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Journal Articles
Nineteenth-Century Literature. 2019; 74154–86 doi: https://doi.org/10.1525/ncl.2019.74.1.54
Published: 01 June 2019
... embraced its promotional potential. Nowhere is that affinity more pronounced than in the visual symbol Whitman used to represent his revolutionary poetics within the third edition of Leaves of Grass (1860): a butterfly perched on an outstretched index finger. Contemporaneous readers would have instantly...
Journal Articles
Nineteenth-Century Literature. 2015; 702194–220 doi: https://doi.org/10.1525/ncl.2015.70.2.194
Published: 01 September 2015
...Christopher Hanlon Christopher Hanlon, “Whitman’s Atlantic Noise” (pp. 194–220) This essay considers Walt Whitman’s “A Word Out of the Sea,” from the 1860 edition of Leaves of Grass , for its aural qualities—acoustically twittering birds, the hissing “undertone” of the ocean, for example—linking...
Journal Articles
Nineteenth-Century Literature. 2006; 604451–480 doi: https://doi.org/10.1525/ncl.2006.60.4.451
Published: 01 March 2006
.... In "A Broadway Pageant" (1860), the only occasional poem that Whitman wrote after publishing the first edition of Leaves of Grass in 1855 and before the outbreak of the Civil War, New York City is presented as a site where city workers and international merchants converge during a moment of national...
Journal Articles
Nineteenth-Century Literature. 2020; 744473–501 doi: https://doi.org/10.1525/ncl.2020.74.4.473
Published: 31 March 2020
... Jefferies s writings, this divide is at times described as a mental barrier, a thin feeble crust of prejudice and social custom that separates humanity from the air, the light, the trees, and grass, 11 while elsewhere it mani- fests materially as lines that both separate regions of existence (e.g., wild...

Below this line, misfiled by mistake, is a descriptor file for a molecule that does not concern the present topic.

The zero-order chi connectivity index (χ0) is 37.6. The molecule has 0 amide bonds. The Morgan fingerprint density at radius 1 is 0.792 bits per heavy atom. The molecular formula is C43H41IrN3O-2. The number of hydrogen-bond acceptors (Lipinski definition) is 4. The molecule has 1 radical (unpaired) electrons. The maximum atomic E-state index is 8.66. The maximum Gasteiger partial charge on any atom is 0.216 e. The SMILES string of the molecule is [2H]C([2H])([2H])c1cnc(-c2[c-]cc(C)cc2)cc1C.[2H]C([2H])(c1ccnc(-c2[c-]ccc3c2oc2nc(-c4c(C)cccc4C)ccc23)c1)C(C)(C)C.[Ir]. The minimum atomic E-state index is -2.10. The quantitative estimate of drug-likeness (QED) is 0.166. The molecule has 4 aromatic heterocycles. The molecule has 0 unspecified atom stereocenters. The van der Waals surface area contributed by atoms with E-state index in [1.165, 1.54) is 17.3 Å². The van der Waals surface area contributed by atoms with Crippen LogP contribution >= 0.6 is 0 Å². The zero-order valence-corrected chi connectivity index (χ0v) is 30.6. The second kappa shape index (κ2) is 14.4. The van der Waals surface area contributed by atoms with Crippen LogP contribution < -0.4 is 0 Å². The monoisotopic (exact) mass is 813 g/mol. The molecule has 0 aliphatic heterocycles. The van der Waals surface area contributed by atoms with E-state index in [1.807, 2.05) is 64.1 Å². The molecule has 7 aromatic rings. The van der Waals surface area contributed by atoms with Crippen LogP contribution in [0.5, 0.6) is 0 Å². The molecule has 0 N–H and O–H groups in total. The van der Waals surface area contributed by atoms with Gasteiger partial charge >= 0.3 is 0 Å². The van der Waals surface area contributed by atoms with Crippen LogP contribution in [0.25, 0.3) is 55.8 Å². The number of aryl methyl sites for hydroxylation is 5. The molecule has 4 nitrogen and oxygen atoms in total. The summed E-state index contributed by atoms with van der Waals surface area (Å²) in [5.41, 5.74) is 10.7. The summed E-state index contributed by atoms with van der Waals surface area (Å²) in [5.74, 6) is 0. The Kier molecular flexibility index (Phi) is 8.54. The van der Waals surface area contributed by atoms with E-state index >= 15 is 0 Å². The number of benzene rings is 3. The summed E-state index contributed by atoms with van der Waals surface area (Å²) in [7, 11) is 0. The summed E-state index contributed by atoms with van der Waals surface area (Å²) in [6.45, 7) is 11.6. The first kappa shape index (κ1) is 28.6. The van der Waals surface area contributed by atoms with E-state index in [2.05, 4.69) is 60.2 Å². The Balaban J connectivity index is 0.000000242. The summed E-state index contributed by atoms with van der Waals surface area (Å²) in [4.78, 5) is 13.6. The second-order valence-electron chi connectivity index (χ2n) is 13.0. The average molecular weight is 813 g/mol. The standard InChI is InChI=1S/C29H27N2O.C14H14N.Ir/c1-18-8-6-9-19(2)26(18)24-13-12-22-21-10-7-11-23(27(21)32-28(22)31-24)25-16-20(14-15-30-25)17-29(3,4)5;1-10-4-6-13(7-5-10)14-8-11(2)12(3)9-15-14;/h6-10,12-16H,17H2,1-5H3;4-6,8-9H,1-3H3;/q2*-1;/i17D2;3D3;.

Journal Articles
Nineteenth-Century Literature. 2019; 742141–166 doi: https://doi.org/10.1525/ncl.2019.74.2.141
Published: 01 September 2019
... paid off his debts. The house had been carefully repaired, there is a new and sub- stantial stable, new fences surround his thriving fields, and 154 nineteenth-century literature animals graze on the grass. As such, Lee tells us, the forty-acre now looked more prosperous and flourishing than it...
Journal Articles
Nineteenth-Century Literature. 2019; 741137–139 doi: https://doi.org/10.1525/ncl.2019.74.1.137
Published: 01 June 2019
... Walt Whitman Quarterly Review (2015), and Introduction to Leaves of Grass Imprints on The Walt Whitman Archive (2017), . His current book project examines the images, symbols, and promotional strategies that Whitman developed to brand himself and his distinct textual products...
Journal Articles
Nineteenth-Century Literature. 2019; 74130–53 doi: https://doi.org/10.1525/ncl.2019.74.1.30
Published: 01 June 2019
... past nor present a possible future. 20 In this light, Thoreau s influence is easily identifiable in second-generation tran- scendentalist works such as Walt Whitman s Leaves of Grass (1855, 1860); see, for example, stanza 18 of Starting from Paumanok. 21 As Nye suggests, this adulation of the...
Journal Articles
Nineteenth-Century Literature. 2019; 7411–29 doi: https://doi.org/10.1525/ncl.2019.74.1.1
Published: 01 June 2019
... . . . (Shelley, On Love, pp. 503 4). What begins as a denial of knowledge of others has, before the end, become an assertion of the correspondence between lovers, between infants and mothers, between lonely people and the flowers, the grass and the waters and the sky (and implicitly between writer and reader...
Journal Articles
Nineteenth-Century Literature. 2018; 733403–409 doi: https://doi.org/10.1525/ncl.2018.73.3.403
Published: 01 December 2018
... in the preface to the first edition of Leaves of Grass (1855). It is not the inherent divinity of electricity, Ellis claims, but the bioelec- trical body s permeability its ability to reach beyond itself and to be, in turn, suffused by things not itself that captures Whitman s imag- ination and...
Journal Articles
Nineteenth-Century Literature. 2018; 732263–267 doi: https://doi.org/10.1525/ncl.2018.73.2.263
Published: 01 September 2018